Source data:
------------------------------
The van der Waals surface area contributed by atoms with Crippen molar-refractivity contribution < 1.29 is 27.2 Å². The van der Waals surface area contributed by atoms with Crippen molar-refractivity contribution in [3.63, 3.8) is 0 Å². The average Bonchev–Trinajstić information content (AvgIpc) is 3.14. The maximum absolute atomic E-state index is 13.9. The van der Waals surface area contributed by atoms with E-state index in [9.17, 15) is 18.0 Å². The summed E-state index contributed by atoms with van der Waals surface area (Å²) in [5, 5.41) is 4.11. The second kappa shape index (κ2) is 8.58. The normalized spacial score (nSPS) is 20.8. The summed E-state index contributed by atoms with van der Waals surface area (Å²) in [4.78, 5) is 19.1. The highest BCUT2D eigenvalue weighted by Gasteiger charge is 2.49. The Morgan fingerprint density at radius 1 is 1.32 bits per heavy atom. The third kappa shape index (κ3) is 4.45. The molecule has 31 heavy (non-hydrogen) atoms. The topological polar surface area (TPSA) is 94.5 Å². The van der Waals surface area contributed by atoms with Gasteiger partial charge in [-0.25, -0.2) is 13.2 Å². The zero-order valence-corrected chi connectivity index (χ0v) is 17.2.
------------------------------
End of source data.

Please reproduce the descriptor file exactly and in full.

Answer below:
The van der Waals surface area contributed by atoms with Crippen molar-refractivity contribution < 1.29 is 27.2 Å². The van der Waals surface area contributed by atoms with Crippen molar-refractivity contribution in [3.63, 3.8) is 0 Å². The average Bonchev–Trinajstić information content (AvgIpc) is 3.14. The maximum absolute atomic E-state index is 13.9. The van der Waals surface area contributed by atoms with E-state index in [9.17, 15) is 18.0 Å². The summed E-state index contributed by atoms with van der Waals surface area (Å²) in [5, 5.41) is 4.11. The second kappa shape index (κ2) is 8.58. The normalized spacial score (nSPS) is 20.8. The summed E-state index contributed by atoms with van der Waals surface area (Å²) in [4.78, 5) is 19.1. The highest BCUT2D eigenvalue weighted by Gasteiger charge is 2.49. The Morgan fingerprint density at radius 1 is 1.32 bits per heavy atom. The third kappa shape index (κ3) is 4.45. The molecule has 31 heavy (non-hydrogen) atoms. The topological polar surface area (TPSA) is 94.5 Å². The van der Waals surface area contributed by atoms with Gasteiger partial charge in [-0.25, -0.2) is 13.2 Å². The zero-order valence-corrected chi connectivity index (χ0v) is 17.2.